Anyway, with Aaron, if you DO want to talk about numbers, home runs was never the right thing to count anyway. Several players through the year — Alex Rodriguez, Jimmie Foxx, Albert Pujols, Ken Griffey, Mickey Mantle, Sammy Sosa and Eddie Mathews — were all ahead of Aaron’s home run pace through age 32. Aaron aged better than any of them, and he finished his career in a home run park so good it was called “The Launching Pad” and he set the record.

But let’s just say this: Nobody’s breaking Henry Aaron’s total bases record. Nobody. Ever. Aaron’s 6,856 total bases is 700 more than second-place Stan Musial. Barry Bonds, for all those splash balls he hit into the water and all those MVP awards, still finished his career about NINE HUNDRED total bases shy of Henry Aaron. Alex Rodriguez would need more than 1,400 more total bases to get into the Henry Aaron stratosphere. That record is just about untouchable.

Henry Aaron’s 2,297 RBIs hasn’t been touched either — it’s 300 more RBIs than Bonds had.

There have been a lot of kings in sports. Arnold Palmer is called the King. Richard Petty is called the King. Hugh McElhenny was called the King, LeBron James is called the King. Pele is the King, Jerry Lawler is the King. In baseball we’ve had King Felix, King Carl, King Kelly, King Kong, and a shlep of a third baseman out of Villanova named Fred Lear who played during Deadball and was called King for obvious reasons. And of course Pete Rose is the Hit King, just like the people yell when they’re trying to get people to come into the store in Las Vegas and get an autograph.

We don’t need any more kings in the castle. Henry Aaron is not the Home Run King. Barry Bonds has the record. He will have the record for a long time. Cy Young has the most wins. Ty Cobb has the highest average. Rickey Henderson has the most stolen bases. Barry Bonds has the most home runs. Baseball would probably have to change pretty dramatically for any of those records to get broken anytime soon.

But Aaron’s legacy is not a record. His legacy is a near-perfect baseball career. It is hitting for average, hitting for power, running the bases, playing good defense … every day. It is not easy to be near your best every single day. Some would even say it’s impossible. We’re all just human beings. But it’s not impossible. Henry Aaron did it.

Theo Epstein on sportswriters: “The life of a sportswriter is pretty lonely. You kind of work by yourself, sit there by yourself…”

CHICAGO, ILLINOIS - OCTOBER 07:  Chicago Cubs general manager Theo Epstein stands on the field during batting practice before the game between the Chicago Cubs and the San Francisco Giants at Wrigley Field on October 7, 2016 in Chicago, Illinois. (Photo by Jonathan Daniel/Getty Images)
Jonathan Daniel/Getty Images

Rick Morissey of the Chicago Sun-Times published an article on Sunday giving a bit of insight into Cubs president of baseball operations Theo Epstein. When Epsten was younger, he dabbled in sportswriting, but quickly realized the trade wasn’t for him.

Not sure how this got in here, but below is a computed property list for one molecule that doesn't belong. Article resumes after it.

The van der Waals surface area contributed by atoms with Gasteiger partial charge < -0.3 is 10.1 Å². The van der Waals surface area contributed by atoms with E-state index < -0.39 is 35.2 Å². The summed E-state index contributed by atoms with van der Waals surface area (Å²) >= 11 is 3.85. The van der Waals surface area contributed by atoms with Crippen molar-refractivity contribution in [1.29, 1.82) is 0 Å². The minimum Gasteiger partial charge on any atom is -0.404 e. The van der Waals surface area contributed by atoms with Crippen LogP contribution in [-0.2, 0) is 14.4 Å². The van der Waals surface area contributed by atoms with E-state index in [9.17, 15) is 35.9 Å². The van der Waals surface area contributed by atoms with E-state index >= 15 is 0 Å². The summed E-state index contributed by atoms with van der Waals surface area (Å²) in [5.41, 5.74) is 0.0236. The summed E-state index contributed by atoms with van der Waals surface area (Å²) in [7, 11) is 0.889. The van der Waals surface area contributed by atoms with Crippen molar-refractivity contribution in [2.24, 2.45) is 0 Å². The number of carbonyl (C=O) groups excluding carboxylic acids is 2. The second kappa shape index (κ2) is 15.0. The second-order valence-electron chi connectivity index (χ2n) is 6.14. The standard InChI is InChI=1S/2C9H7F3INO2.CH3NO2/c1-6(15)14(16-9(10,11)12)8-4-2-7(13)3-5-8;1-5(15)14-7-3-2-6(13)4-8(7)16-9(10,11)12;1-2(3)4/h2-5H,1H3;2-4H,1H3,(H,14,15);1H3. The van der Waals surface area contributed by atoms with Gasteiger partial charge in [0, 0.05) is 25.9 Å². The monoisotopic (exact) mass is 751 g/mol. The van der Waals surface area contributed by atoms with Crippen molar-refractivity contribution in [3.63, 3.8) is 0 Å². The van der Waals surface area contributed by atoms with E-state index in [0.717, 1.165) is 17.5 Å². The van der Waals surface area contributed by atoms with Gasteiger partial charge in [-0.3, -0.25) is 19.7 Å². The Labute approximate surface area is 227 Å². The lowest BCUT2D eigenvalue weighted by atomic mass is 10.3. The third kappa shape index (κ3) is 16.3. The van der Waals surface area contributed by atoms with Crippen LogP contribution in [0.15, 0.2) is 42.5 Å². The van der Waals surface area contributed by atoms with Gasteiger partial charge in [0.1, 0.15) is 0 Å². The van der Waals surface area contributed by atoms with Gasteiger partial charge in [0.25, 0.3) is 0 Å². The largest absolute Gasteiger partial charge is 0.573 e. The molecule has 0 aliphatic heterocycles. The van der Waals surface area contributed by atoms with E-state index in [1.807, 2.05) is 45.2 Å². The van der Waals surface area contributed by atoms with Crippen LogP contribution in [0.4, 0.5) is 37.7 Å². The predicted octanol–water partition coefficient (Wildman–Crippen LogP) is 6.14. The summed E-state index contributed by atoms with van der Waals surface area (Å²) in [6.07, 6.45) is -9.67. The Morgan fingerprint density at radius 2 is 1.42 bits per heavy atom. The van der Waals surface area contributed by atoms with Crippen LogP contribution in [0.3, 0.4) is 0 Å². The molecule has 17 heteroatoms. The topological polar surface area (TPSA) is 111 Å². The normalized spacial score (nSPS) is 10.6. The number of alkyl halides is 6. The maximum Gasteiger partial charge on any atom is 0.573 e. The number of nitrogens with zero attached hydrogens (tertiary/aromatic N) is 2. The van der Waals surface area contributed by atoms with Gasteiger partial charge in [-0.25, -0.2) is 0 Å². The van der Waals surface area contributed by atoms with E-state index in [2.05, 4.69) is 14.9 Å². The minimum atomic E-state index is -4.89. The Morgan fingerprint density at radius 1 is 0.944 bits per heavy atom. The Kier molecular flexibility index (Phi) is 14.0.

As Morissey details, when Epstein was 19 years old writing for Yale’s student newspaper, he wrote an article suggesting the school’s football coach should be fired during what would become a 3-7 season. Epstein was told during the meeting that one writer would defend the coach and one would call for his job. “It was a lesson in the way that the world of journalism sometimes works. It was an eye-opener for me. I regret it, and I’ve happily moved on.”

Epstein continued, “I realized I didn’t want to be a sportswriter when I was interning with the Orioles back in ’92, ’93, ’94. I did do a lot of media-relations stuff, and I saw that the life of a sportswriter is pretty lonely. You kind of work by yourself, sit there by yourself in the press box, go back to the hotel bar. Not to generalize.” He added, “But I really respect writing and respect sportswriters.”

He’s not wrong, and he seems to have found his calling as a front office executive. His Cubs are back in the World Series for the first time since 1945.

Jason Kipnis injured his ankle celebrating the pennant with Francisco Lindor

TORONTO, ON - OCTOBER 17:  Jose Ramirez #11, Francisco Lindor #12, Jason Kipnis #22 and Mike Napoli #26 of the Cleveland Indians celebrate after defeating the Toronto Blue Jays with a score of 4 to 2 in game three of the American League Championship Series at Rogers Centre on October 17, 2016 in Toronto, Canada.  (Photo by Vaughn Ridley/Getty Images)
Vaughn Ridley/Getty Images

Indians second baseman Jason Kipnis tweeted on Sunday, “Got a little too close to [Francisco Lindor] during the celebration!! Freak accident but should be good to go by Tuesday! #cantkeepmeoutofthisgame!”

Per MLB.com’s Jordan Bastian, manager Terry Francona said Kipnis is dealing with a low ankle sprain, but he’s expected to be ready to go when the World Series begins on Tuesday. Kipnis went through fielding drills on Sunday.

Kipnis is hitting .167/.219/.367 with a pair of homers and four RBI in eight games this postseason.